Supreme Court shuts down veterans’ case for neglect against the VA

By Nora Eisenberg
Monday, January 7, 2013 16:31 EDT
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Veterans groups claim that delays by the U.S. Department of Veterans Affairs in processing combat-related mental health claims has contributed to the 6,500 veteran suicides each year, and filed a federal court case in July 2007 asking the courts to invervene. Friday — after five years of legal battle spearheaded by veterans advocates Veterans for Common Sense (VCS) and Veterans United for Truth, Inc (VUFT) — the U.S. Supreme Court, without comment, let stand a May 2012 Ninth Circuit Court of Appeals ruling on VA’s behalf.

The 2007 case, Veterans for Common Sense v. Shinseki, sought to hold VA — the second largest federal agency — responsible for the widespread delays and denials in treating post-traumatic stress disorder (PTSD) and traumatic brain injury (TBI) associated with service in the Iraq and Afghanistan wars, which has resulted in an astonishing 18 veteran suicides daily. In June 2008, Federal District Court Judge Samuel Conti of San Franscisco ruled that, though the plaintiffs had shown that veterans endure long waits for medical care and thereby suffer higher rates of suicide and post-traumatic stress disorder, an understaffed VA can not remedy the situation on its own. Instead, he said, it requires an intervention by Congress and even the President.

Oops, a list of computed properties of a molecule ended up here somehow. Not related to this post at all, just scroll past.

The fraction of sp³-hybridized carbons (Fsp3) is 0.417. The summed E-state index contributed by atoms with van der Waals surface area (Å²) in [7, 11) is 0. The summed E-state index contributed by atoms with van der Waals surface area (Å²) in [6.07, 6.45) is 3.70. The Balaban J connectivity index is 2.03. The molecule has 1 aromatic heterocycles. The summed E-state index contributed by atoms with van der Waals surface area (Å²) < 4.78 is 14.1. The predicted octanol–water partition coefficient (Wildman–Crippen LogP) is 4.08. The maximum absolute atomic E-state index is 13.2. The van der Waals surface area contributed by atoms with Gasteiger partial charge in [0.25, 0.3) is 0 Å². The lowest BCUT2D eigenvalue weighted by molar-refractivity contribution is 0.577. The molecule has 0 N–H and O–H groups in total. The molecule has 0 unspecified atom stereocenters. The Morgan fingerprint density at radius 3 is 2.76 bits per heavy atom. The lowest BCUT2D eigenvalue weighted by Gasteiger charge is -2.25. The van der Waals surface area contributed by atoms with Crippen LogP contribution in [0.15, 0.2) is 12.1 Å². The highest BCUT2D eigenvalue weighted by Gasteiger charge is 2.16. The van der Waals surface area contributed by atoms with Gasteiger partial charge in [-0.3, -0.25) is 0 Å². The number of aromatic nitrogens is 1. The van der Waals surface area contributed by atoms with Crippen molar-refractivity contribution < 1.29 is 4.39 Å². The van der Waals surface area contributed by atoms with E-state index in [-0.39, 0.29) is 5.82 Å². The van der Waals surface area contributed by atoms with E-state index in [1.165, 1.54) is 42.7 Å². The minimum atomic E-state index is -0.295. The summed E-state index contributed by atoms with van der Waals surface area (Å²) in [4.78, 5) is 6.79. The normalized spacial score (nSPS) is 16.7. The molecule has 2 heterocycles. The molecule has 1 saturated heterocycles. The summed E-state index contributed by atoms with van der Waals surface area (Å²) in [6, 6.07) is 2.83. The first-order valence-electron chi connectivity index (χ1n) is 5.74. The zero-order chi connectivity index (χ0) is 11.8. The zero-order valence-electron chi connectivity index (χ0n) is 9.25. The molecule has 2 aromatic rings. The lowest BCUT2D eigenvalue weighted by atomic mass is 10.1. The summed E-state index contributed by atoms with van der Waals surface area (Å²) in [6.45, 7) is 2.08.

In May 2011, a three-judge panel of the Ninth Circuit Court of Appeals overturned Judge Conti’s decision, criticizing VA for the staggering 18 veteran suicides each day. In its 2-1 ruling the Ninth Circuit panel cited the agency’s “unchecked incompetence” in handling post-traumatic stress disorder and other mental health claims and ordered immediate changes in practice. But, then, in May 2012, an en banc panel of the Ninth Circuit backtracked, ruling in favor of VA.

According to Veterans for Common Sense, timely PTSD care is vital for veterans, up to 30 percent of whom — including 750,000 of the 2.5 million deployed to war in the past 11 year — may suffer from PTSD, according to a recent Stanford University Study. VCS maintains that the federal courts have erred in their decisions on the key issue of the case, which is that the Veterans Judicial Review Act allows challenges in federal court to the VA’s systemic mishandling of mental health care and death and disability compensation, leaving veterans at the mercy of a system their advocates call “Kafkaesque.” In a statement issued today, VCS said that it was “deeply disappointed the Court did not hear the urgent plea of suicidal Veterans who face delays of months, and often years, seeking VA assistance.”

While they wait for court decisions and ones from the VA, the VCS asks that suicidal veterans and veterans who don’t know where to get help for PTSD call VA’s Crisis Line at 800-273-TALK.

["A Woman In The United States Military Crying" on Shutterstock]

Nora Eisenberg
Nora Eisenberg
Nora Eisenberg's articles, interviews, and fiction have appeared in the Village Voice, Tikkun, the Los Angeles Times, the Nation, the Guardian UK and Alternet, among others. Her novels include The War at Home, a Washington Post Rave Book of the Year 2002; Just the Way You Want Me, the ForeWord Magazine's Fiction Book of the Year 2004; and When You Come Home (Curbstone, 2009), a Grubb Street Fiction Prize finalist. Eisenberg, who holds a PhD in English and Comparative Literature from Columbia University, is academic director of the Faculty Publications Program at the City University of New York.
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